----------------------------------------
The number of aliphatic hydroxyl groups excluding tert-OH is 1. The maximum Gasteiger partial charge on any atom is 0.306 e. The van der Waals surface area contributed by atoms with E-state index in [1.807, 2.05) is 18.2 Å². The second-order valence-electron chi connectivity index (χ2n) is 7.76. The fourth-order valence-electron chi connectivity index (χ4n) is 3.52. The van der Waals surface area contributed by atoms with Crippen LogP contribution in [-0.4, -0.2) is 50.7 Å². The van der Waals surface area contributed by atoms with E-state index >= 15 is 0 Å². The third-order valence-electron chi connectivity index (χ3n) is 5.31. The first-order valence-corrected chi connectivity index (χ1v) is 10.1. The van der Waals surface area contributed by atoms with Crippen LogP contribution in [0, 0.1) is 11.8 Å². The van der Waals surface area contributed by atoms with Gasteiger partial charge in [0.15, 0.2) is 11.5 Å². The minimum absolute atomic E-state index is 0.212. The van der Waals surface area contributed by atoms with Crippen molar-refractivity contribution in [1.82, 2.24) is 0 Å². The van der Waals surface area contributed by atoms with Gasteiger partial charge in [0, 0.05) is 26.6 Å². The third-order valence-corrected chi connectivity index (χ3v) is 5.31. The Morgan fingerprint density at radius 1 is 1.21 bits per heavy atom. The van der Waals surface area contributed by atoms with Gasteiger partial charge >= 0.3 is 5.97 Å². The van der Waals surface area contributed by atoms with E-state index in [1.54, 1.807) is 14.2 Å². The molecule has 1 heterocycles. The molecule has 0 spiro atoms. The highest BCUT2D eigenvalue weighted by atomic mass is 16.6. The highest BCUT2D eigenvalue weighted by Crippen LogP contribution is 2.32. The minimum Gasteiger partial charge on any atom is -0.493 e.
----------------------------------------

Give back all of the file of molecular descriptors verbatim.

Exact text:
The number of aliphatic hydroxyl groups excluding tert-OH is 1. The maximum Gasteiger partial charge on any atom is 0.306 e. The van der Waals surface area contributed by atoms with E-state index in [1.807, 2.05) is 18.2 Å². The second-order valence-electron chi connectivity index (χ2n) is 7.76. The fourth-order valence-electron chi connectivity index (χ4n) is 3.52. The van der Waals surface area contributed by atoms with Crippen LogP contribution in [-0.4, -0.2) is 50.7 Å². The van der Waals surface area contributed by atoms with E-state index >= 15 is 0 Å². The third-order valence-electron chi connectivity index (χ3n) is 5.31. The first-order valence-corrected chi connectivity index (χ1v) is 10.1. The van der Waals surface area contributed by atoms with Crippen LogP contribution in [0, 0.1) is 11.8 Å². The van der Waals surface area contributed by atoms with Gasteiger partial charge in [0.15, 0.2) is 11.5 Å². The minimum absolute atomic E-state index is 0.212. The van der Waals surface area contributed by atoms with Crippen molar-refractivity contribution in [1.82, 2.24) is 0 Å². The van der Waals surface area contributed by atoms with Gasteiger partial charge in [0, 0.05) is 26.6 Å². The third-order valence-corrected chi connectivity index (χ3v) is 5.31. The Morgan fingerprint density at radius 1 is 1.21 bits per heavy atom. The van der Waals surface area contributed by atoms with Gasteiger partial charge >= 0.3 is 5.97 Å². The van der Waals surface area contributed by atoms with E-state index in [1.54, 1.807) is 14.2 Å². The molecule has 1 heterocycles. The molecule has 0 spiro atoms. The highest BCUT2D eigenvalue weighted by atomic mass is 16.6. The highest BCUT2D eigenvalue weighted by Crippen LogP contribution is 2.32. The minimum Gasteiger partial charge on any atom is -0.493 e.